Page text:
Over the years, the KM 184 has earned a reputation is an excellent choice for recording acoustic guitar. It captures tons of detail and nuance, which is ideal for finger-picking styles, and the nylon strings of classical guitars. The bright sound also works particularly well on strummed steel strings, especially if you’re looking for something to cut through the mix.
There’s many ways you can use the KM 184 in a when recording guitar. Doing this review gave me the chance to try a matched pair, which resulted in a beautifully wide sonic sound stage, that seemed to sparkle in the air. I’m already used to recording guitar with just one KM 184, which is ideal for use in layered mono recordings.
I also like to pair it with a side address condenser and sometimes even an SM57 to get a greater depth of tone. One of my favourite combinations is pairing the 184 with a Rode NT1 to record my small Taylor acoustic guitar. A position I’ve found to consistently work for me is the KM 184 over the sound hole and the NT1 over the bridge.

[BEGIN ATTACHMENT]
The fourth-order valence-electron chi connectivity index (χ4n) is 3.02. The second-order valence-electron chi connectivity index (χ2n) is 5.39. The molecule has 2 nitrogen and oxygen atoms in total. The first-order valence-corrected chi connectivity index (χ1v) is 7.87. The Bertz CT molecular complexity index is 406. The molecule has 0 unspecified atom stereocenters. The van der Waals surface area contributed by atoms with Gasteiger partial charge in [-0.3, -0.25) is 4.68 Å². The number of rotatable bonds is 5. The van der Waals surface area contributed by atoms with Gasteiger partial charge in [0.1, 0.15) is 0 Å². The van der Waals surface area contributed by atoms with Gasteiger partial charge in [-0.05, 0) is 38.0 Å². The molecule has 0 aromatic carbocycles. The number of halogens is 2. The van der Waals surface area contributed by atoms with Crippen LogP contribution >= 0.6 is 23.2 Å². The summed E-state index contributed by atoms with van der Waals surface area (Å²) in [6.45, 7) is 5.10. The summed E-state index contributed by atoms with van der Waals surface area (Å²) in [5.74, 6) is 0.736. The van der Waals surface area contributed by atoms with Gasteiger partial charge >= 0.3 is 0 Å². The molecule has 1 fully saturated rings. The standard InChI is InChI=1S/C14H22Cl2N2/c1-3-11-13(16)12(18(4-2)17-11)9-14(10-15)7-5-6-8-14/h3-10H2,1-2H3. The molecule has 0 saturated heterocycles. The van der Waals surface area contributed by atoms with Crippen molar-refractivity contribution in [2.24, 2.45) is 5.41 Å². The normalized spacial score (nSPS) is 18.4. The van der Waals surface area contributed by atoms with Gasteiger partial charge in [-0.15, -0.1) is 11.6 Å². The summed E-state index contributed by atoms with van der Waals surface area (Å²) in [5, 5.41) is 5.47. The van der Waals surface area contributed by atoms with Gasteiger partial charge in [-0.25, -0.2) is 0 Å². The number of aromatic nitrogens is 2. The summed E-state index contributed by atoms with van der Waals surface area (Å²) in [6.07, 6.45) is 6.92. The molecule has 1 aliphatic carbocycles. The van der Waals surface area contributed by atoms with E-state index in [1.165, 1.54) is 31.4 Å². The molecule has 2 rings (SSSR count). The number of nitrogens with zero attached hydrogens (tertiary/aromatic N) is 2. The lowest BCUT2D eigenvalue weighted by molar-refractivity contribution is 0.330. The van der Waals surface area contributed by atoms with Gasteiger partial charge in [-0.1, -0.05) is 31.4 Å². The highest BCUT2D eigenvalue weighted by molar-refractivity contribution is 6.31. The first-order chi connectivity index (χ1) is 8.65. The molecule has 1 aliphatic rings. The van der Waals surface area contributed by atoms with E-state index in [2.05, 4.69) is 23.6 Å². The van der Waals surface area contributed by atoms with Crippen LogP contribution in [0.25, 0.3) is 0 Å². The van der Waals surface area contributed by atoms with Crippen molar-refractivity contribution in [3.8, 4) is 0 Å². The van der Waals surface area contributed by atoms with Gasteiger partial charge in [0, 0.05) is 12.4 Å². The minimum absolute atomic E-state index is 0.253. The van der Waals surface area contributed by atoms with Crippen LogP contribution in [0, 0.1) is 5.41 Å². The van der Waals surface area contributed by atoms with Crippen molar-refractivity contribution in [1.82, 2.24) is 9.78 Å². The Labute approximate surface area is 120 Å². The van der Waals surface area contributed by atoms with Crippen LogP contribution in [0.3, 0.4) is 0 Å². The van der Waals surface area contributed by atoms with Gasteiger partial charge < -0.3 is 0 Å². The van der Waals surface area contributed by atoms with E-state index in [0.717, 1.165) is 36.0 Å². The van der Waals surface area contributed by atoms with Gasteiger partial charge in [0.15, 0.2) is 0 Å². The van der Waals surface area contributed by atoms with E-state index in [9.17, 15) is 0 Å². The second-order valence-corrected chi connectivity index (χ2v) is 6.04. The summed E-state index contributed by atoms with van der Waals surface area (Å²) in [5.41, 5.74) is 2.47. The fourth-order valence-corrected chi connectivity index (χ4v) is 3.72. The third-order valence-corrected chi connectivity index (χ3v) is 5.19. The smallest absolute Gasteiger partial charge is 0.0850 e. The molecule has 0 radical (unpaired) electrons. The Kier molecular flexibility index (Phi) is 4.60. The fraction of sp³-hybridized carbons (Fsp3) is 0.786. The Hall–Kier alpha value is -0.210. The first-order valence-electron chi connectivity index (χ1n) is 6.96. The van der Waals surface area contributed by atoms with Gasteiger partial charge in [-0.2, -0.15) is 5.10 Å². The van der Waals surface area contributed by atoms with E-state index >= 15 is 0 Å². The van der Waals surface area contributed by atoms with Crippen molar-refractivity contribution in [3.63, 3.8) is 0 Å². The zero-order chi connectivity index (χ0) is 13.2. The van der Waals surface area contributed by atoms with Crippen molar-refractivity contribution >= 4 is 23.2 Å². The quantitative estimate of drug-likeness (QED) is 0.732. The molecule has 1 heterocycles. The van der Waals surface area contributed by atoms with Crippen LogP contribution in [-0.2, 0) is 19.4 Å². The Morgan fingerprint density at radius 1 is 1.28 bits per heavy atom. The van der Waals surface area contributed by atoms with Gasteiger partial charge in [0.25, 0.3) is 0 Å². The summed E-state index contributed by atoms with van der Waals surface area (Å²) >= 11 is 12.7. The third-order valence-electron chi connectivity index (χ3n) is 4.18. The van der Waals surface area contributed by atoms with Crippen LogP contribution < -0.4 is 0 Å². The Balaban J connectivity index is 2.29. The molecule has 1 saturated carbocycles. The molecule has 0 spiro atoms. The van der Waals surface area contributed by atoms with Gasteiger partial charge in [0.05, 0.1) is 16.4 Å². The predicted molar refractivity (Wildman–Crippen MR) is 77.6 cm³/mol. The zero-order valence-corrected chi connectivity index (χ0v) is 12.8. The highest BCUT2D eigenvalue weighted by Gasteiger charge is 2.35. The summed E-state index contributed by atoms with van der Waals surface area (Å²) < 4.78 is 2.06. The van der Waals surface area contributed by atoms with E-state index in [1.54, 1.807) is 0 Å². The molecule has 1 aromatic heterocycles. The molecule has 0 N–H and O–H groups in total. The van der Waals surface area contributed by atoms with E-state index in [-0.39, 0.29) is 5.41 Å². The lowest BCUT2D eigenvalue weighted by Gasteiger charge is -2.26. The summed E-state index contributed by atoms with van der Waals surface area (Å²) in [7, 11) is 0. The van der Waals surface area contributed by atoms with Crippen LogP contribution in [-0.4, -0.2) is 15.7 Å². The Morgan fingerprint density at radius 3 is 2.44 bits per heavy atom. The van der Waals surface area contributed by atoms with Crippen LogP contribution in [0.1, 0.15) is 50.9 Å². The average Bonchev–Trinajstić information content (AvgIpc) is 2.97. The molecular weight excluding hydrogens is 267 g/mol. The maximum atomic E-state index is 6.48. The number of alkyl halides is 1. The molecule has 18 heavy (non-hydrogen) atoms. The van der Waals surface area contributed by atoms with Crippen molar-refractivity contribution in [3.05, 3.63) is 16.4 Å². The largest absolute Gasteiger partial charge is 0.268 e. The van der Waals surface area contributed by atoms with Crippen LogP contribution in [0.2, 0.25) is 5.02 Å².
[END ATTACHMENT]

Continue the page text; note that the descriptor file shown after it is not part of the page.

The KM 184 also works well on electric guitar cabs, giving a fairly neutral tone but calming and taming the top end, although I personally think it’s best suited to clean guitar tones.
KM 184 in the studio
As well as acoustic guitar, the KM 184 is great for capturing a huge range of other acoustic instruments. It’s well suited to piano (either alone or in a pair), strings, woodwinds, brass and small percussion. It’s also a popular choice for drum overheads, capturing that sparkly top-end on cymbals, and those gestural details on rims and toms.
As a pair, the KM 184 is often used in professional settings for capturing large and small ensembles. You can get great results recording string quartet parts one at a time, to mix with a vocalist. But they work equally as well for larger scale orchestral recordings, create a really well-balanced stereo image.